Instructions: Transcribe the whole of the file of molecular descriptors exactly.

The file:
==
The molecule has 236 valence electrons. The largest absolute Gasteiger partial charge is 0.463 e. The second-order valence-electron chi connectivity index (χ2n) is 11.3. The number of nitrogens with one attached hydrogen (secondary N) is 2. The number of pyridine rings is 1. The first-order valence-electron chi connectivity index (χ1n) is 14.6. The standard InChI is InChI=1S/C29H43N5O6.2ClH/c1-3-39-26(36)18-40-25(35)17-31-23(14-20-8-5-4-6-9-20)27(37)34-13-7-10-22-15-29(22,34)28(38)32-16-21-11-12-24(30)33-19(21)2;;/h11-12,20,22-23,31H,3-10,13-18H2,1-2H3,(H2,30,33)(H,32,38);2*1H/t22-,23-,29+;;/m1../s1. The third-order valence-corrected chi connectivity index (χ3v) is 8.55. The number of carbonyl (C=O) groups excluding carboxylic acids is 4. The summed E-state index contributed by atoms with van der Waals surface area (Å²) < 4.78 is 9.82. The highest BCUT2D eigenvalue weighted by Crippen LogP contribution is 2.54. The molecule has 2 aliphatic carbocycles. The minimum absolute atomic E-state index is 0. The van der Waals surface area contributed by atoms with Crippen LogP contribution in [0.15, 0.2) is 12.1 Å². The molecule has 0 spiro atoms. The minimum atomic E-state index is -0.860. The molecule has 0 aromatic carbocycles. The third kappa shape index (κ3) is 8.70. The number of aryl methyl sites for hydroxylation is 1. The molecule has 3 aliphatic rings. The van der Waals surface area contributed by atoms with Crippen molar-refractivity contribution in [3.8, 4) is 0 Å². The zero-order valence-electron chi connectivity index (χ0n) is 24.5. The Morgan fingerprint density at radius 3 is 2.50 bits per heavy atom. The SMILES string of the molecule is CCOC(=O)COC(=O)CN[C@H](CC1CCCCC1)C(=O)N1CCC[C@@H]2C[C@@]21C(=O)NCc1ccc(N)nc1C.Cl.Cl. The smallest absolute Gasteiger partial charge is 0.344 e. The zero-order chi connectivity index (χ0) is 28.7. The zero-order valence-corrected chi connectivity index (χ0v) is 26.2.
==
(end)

The molecule has 236 valence electrons. The largest absolute Gasteiger partial charge is 0.463 e. The second-order valence-electron chi connectivity index (χ2n) is 11.3. The number of nitrogens with one attached hydrogen (secondary N) is 2. The number of pyridine rings is 1. The first-order valence-electron chi connectivity index (χ1n) is 14.6. The standard InChI is InChI=1S/C29H43N5O6.2ClH/c1-3-39-26(36)18-40-25(35)17-31-23(14-20-8-5-4-6-9-20)27(37)34-13-7-10-22-15-29(22,34)28(38)32-16-21-11-12-24(30)33-19(21)2;;/h11-12,20,22-23,31H,3-10,13-18H2,1-2H3,(H2,30,33)(H,32,38);2*1H/t22-,23-,29+;;/m1../s1. The third-order valence-corrected chi connectivity index (χ3v) is 8.55. The number of carbonyl (C=O) groups excluding carboxylic acids is 4. The summed E-state index contributed by atoms with van der Waals surface area (Å²) < 4.78 is 9.82. The highest BCUT2D eigenvalue weighted by Crippen LogP contribution is 2.54. The molecule has 2 aliphatic carbocycles. The minimum absolute atomic E-state index is 0. The van der Waals surface area contributed by atoms with Crippen LogP contribution in [0.15, 0.2) is 12.1 Å². The molecule has 0 spiro atoms. The minimum atomic E-state index is -0.860. The molecule has 0 aromatic carbocycles. The third kappa shape index (κ3) is 8.70. The number of aryl methyl sites for hydroxylation is 1. The molecule has 3 aliphatic rings. The van der Waals surface area contributed by atoms with Crippen molar-refractivity contribution in [3.8, 4) is 0 Å². The zero-order valence-electron chi connectivity index (χ0n) is 24.5. The Morgan fingerprint density at radius 3 is 2.50 bits per heavy atom. The SMILES string of the molecule is CCOC(=O)COC(=O)CN[C@H](CC1CCCCC1)C(=O)N1CCC[C@@H]2C[C@@]21C(=O)NCc1ccc(N)nc1C.Cl.Cl. The smallest absolute Gasteiger partial charge is 0.344 e. The zero-order chi connectivity index (χ0) is 28.7. The zero-order valence-corrected chi connectivity index (χ0v) is 26.2.